Cormorants are heavier and more intelligent-seeming than you would expect, with neck feathers that are as soft as high-end cupcake frosting. When they look at you, your first thought might be “bird, bird please don’t peck out my eyeballs.” But your second thought might be that you could see how humans formed a relationship with these magnificent creatures.
Fisherman in Yangshuo have had a long history of fishing with cormorants. They tie a snare around the bird’s necks and send them off in the water. Small fish will pass into the bird’s stomachs but larger fish get caught by the snare. As the birds return to the boat, the fisherman force the birds to regurgitate the larger fish into fishing baskets to collect their haul. It seems like it would hurt, with all the spikey fish spines, but the birds appear to take it in stride and keep returning to their master.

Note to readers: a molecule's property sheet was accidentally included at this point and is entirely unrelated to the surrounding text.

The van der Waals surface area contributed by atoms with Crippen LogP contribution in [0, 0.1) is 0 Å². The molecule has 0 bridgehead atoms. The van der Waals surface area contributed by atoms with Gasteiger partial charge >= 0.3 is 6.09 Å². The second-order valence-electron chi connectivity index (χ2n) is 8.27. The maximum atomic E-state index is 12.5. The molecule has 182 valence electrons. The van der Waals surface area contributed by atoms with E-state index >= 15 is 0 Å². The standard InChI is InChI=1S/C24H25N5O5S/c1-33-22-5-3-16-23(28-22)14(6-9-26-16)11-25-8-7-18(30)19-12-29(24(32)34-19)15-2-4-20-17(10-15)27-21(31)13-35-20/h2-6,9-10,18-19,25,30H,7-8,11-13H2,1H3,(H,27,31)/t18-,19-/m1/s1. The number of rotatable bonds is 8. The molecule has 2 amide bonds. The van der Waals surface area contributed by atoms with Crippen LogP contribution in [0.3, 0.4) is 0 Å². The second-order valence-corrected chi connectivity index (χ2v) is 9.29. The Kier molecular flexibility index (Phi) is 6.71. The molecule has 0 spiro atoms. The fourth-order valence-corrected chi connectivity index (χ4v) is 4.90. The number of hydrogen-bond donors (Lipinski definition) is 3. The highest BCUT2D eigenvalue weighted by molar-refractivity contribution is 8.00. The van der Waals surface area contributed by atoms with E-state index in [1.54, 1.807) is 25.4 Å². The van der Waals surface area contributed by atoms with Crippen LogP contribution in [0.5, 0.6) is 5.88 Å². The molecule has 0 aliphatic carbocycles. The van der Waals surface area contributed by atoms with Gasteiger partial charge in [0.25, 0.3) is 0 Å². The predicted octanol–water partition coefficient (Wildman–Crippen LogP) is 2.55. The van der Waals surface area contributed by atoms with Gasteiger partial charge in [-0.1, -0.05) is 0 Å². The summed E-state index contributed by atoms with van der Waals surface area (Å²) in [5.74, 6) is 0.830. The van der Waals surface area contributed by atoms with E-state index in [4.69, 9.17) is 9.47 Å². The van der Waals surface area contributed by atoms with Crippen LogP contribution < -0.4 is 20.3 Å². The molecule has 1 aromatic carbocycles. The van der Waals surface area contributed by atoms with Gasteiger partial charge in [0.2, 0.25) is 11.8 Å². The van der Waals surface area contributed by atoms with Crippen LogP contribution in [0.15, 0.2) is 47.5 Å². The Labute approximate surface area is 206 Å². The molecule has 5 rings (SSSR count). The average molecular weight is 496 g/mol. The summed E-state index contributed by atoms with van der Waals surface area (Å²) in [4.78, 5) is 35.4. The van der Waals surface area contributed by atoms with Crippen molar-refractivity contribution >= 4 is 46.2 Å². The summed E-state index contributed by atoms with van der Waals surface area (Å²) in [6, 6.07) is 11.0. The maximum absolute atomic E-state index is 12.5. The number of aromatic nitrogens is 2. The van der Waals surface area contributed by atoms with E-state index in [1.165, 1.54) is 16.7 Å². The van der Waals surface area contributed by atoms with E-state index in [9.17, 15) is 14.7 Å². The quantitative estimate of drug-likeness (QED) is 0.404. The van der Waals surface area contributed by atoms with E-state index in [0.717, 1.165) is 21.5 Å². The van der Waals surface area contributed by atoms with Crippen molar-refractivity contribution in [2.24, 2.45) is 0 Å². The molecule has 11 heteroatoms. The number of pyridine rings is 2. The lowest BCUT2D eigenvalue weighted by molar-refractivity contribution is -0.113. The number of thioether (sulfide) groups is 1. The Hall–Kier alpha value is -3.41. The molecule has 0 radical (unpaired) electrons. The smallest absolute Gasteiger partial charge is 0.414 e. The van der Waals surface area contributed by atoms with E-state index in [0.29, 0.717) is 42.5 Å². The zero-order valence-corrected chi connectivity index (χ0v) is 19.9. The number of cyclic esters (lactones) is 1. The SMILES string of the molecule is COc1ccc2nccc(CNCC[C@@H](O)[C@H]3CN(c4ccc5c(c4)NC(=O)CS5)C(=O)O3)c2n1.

Cormorant fishing used to be a successful industry in China, Japan, and Korea, but now that way of life is dying and it is mostly a show that is done for tourists. In order to arrange ours, we were told to follow a woman who didn’t speak any English through a series of dark alleys, down to the river in the pitch dark of night, where we waited until the fisherman appeared. At the end of the show, we were able to hold the birds and view them up close. Animal rights concerns aside, it was an experience we feel lucky to have had.